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Thread: Cumulus Stock Price

  1. #21
    Quote Originally Posted by mrkadison View Post

    I'm sure it won't be Mary Berner or Mike McVay or anyone else in the Cumulus brain trust, but whoever's the last one out the door please turn off the lights, m'kay?
    She's not going anywhere. Lights won't be going out either. Looks like they'll be finished with the bankruptcy next month or maybe June.

    Here's what she said at Country Radio Seminar:

    https://radioink.com/2018/02/06/bern...us-bankruptcy/

  2. #22
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    Quote Originally Posted by mrkadison View Post
    Safe to assume we're done here?

    Y'know, when trading opened on Wall Street this morning Cumulus Media's stock opened at five cents a share. Five cents!!
    And you know what's really incredible? It actually fell another 10%.
    https://finance.yahoo.com/quote/CMLSQ?p=CMLSQ

    I'm sure it won't be Mary Berner or Mike McVay or anyone else in the Cumulus brain trust, but whoever's the last one out the door please turn off the lights, m'kay?
    Anyone buying or selling shares today is doing it based what they believe the current shareholders will get as equity in the post-Chapter 11 company. As, in some cases, shareholders get nothing, this is simply a gamble. But if shareholders get $0.10 a share in equity in the new company, they will have made 100% if they sell immediately.

    Cumulus is going to emerge from Chapter 11 as a fairly viable company, with reduced debt. The current shareholders will get next to nothing, and the debt holders will likely get some cash and much of the equity in the "new" company.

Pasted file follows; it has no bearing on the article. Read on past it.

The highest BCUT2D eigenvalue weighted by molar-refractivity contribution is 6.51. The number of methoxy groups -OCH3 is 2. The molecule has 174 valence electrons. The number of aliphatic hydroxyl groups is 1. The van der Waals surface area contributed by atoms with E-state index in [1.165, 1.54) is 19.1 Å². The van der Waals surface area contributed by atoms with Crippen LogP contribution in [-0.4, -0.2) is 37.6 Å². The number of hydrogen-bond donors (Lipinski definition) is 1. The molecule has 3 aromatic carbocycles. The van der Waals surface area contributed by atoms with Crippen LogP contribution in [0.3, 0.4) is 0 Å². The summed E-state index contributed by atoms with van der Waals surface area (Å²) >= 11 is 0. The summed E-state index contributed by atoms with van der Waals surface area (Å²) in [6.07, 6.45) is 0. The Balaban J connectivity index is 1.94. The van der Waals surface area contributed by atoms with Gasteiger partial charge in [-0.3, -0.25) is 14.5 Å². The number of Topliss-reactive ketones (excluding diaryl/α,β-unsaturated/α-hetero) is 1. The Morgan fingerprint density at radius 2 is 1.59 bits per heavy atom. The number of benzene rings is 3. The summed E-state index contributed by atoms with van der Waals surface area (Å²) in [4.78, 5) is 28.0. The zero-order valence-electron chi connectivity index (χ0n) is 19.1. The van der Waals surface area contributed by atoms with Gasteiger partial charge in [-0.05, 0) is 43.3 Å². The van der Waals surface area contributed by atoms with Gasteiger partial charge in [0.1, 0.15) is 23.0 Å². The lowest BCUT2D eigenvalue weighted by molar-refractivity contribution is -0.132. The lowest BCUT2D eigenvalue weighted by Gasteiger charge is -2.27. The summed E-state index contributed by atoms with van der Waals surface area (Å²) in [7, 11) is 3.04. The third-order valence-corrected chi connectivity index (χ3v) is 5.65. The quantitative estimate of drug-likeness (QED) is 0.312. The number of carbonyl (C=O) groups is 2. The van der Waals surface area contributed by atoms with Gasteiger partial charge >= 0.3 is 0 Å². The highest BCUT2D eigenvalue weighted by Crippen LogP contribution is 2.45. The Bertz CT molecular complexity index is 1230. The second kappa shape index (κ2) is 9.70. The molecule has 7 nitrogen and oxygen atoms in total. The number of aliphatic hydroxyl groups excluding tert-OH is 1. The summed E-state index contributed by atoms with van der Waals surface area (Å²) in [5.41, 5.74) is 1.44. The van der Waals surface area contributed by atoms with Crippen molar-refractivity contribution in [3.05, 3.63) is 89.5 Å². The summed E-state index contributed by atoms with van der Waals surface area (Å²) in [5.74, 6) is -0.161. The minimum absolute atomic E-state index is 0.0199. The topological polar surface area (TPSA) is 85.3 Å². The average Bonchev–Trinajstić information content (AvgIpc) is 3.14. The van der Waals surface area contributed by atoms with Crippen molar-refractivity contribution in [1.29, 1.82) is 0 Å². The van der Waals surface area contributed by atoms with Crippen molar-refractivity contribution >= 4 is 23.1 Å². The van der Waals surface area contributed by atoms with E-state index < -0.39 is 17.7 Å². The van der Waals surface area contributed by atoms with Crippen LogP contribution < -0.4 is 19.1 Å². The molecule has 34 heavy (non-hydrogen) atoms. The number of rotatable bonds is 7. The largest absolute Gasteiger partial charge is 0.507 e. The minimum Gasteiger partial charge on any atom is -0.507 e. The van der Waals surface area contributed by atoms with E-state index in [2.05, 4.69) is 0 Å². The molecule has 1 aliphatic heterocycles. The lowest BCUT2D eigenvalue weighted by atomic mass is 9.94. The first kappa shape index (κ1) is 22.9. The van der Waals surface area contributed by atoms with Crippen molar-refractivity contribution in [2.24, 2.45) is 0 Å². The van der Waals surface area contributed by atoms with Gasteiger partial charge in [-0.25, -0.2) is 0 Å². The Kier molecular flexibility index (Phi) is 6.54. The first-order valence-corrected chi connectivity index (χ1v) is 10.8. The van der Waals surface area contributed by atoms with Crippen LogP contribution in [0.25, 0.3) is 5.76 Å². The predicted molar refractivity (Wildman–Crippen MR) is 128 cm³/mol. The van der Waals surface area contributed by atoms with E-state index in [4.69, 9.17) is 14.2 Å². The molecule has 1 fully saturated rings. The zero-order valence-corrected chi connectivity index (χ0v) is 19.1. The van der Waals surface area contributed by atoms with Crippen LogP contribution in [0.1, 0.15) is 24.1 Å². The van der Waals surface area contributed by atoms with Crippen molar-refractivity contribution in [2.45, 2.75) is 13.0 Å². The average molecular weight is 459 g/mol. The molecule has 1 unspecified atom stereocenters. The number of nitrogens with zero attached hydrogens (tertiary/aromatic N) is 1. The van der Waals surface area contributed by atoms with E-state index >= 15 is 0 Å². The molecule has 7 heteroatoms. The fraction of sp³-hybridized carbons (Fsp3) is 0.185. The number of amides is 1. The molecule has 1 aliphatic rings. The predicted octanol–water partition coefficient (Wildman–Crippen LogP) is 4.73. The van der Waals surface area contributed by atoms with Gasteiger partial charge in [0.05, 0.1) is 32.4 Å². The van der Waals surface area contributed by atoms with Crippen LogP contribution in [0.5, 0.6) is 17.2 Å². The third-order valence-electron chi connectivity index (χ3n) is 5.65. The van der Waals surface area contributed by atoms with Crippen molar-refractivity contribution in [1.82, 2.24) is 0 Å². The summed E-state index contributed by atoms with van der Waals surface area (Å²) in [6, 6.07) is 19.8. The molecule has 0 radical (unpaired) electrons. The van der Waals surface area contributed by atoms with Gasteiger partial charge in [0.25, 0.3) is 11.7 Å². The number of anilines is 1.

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  3. #23
    Quote Originally Posted by DavidEduardo View Post
    But if shareholders get $0.10 a share in equity in the new company, they will have made 100% if they sell immediately.
    When you buy stock, you are becoming part-owner of a business. And I would never buy shares in a radio company run by Berner, McVay, etc. Their decision-making has destroyed hundreds of millions of dollars worth of shareholder value. Their track record of capital allocation is abysmal. Nothing in the past few years indicates Cumulus is capable of surviving (never mind THRIVING) in a world increasingly filled with music-streaming options and popular talk podcasts.

    But hey, that's just me. :-) What about you, Mr. Gleason? Are you buying shares of Cumulus at today's opening price of $0.05?

  4. #24
    Quote Originally Posted by mrkadison View Post
    When you buy stock, you are becoming part-owner of a business. And I would never buy shares in a radio company run by Berner, McVay, etc. \
    What do you know about McVay's track record? Name all the companies he's run.

    I own a lot of stock in a lot of companies, and I can tell you none of the companies see me as a part-owner. They don't consult me on any of their decisions. Owning stock is taking a risk. They tell you that at the outset. Shares can lose value. You want a safe investment? Don't buy stock.

  5. #25
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    Quote Originally Posted by mrkadison View Post
    And I would never buy shares in a radio company run by Berner, McVay, etc. Their decision-making has destroyed hundreds of millions of dollars worth of shareholder value.
    McVay is the programming department head, not administrative management. If you want to analyze Mary Berner's record at Cumulus, you should look at her, the CFO and the BoD together as that is where the longer term strategy has been formulated.